Last week, I told you about a new study that found you can significantly improve your joint pain—in just seven days—by supplementing with a potent plant compound found in an ancient spice from the far East. And now, researchers have compared that same plant compound directly to a new, prescription arthritis drug. It turns out, the natural compound was just as effective as the drug—but without the harmful side effects!
I’ll tell you all about that natural pain-buster in a moment. But first, let’s back up to talk a bit about mainstream’s checkered history of treating arthritis pain…
Mainstream’s many failed attempts to manage arthritis pain
Until the 1970s, it was difficult to find a safe and effective anti-inflammatory agent, let alone one that could alleviate the chronic, nagging pain of degenerative osteoarthritis (OA).
Doctors used to routinely recommend their patients take 20 regular strength aspirin tablets (325 mg each) to cut away at the pain.
But we now know that higher doses of aspirin can cause bleeding problems in some people. Especially in those who also take certain other botanical medications or prescription drugs that cause greater bleeding tendencies. Regular aspirin use can also pose a serious hazard if you have to undergo an emergency medical procedure…and haven’t had time to “wean” off the aspirin to avoid a bleeding issue.
So—doctors remained on the hunt for a good pain reliever for their patients with arthritis…
Drugs, drugs, and more drugs
After aspirin came indomethacin in the 1970s and ibuprofen in the 1980s. Both of which are more potent than aspirin, particularly for joint pain. But here again—neither come without side effects.
Then, in the 1990s, big pharma came out with a new generation of disastrous anti-inflammatory drugs called COX-2 inhibitors. They’re supposed to work by blocking an enzyme responsible for inflammation and pain. But they have a long history of serious side effects. In fact, many of them were taken off the market almost immediately and/or were subject to massive, “class action” lawsuits. Plus, the one COX-2 inhibitor left on the market can still increase your risk of suffering a deadly stroke or heart attack!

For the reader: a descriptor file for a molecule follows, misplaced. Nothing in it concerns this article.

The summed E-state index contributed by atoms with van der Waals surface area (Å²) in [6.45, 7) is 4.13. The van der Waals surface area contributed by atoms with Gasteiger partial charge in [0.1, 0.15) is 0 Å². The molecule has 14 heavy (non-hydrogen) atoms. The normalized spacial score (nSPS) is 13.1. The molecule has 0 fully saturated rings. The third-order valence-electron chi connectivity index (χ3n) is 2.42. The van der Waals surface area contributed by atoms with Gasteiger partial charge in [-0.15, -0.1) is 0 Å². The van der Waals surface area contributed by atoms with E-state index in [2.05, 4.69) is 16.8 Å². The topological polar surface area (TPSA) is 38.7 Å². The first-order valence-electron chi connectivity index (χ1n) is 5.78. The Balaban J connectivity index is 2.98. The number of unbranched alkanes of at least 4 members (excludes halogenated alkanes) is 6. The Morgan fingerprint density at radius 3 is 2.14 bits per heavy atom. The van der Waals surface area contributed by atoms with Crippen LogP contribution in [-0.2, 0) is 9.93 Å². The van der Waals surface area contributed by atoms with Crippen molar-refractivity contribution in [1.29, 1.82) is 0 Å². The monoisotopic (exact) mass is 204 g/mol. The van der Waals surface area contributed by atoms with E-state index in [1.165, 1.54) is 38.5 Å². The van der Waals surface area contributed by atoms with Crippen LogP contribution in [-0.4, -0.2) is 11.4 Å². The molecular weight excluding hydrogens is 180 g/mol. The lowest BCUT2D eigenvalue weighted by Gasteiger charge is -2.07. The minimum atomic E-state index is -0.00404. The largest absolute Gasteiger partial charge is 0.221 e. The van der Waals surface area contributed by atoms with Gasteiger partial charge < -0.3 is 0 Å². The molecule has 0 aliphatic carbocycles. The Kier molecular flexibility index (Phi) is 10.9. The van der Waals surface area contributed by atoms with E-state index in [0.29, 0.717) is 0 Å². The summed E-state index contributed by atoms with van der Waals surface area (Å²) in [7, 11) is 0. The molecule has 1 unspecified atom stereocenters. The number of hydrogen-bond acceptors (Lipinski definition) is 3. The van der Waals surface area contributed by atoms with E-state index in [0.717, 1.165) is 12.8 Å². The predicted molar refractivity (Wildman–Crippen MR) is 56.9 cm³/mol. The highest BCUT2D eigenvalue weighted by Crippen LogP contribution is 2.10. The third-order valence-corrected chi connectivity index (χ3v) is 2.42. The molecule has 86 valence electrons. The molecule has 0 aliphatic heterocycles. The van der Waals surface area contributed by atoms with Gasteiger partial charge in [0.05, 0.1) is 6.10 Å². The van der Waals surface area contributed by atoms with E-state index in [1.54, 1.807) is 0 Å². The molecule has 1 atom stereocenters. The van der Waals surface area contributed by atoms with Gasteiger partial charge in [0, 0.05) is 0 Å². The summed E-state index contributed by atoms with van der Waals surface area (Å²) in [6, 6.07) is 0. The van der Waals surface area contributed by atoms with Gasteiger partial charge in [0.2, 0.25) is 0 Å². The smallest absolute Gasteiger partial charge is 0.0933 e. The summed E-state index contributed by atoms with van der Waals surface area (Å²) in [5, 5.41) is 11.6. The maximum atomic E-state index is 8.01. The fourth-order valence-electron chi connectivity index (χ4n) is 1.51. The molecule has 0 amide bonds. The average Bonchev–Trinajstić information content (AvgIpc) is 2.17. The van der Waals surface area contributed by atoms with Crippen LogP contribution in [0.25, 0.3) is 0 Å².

And then, we have diclofenac from Europe.
Doctors have hailed it as safe and effective for alleviating the joint pain associated with degenerative OA.
But—surprise, surprise—it also has a long list of possible side effects. Including severe stomach pain, nausea, and increased bleeding time. In fact, someone I know took diclofenac as a replacement for indomethacin. And she was completely debilitated until the diclofenac wore off.
So, the hunt for a good OA solution continues. But rather than look to big pharma for answers, some innovative researchers have finally looked to the far East…at a plant compound called curcumin, which is found in the ancient, golden spice turmeric…
New study compares diclofenac to compound found in turmeric
For this new clinical trial, researchers randomly divided 139 patients with knee OA into two groups:
- The first group took 500 mg of curcumin three times a day for 28 days
- The second group took 50 mg of diclofenac twice a day for 28 days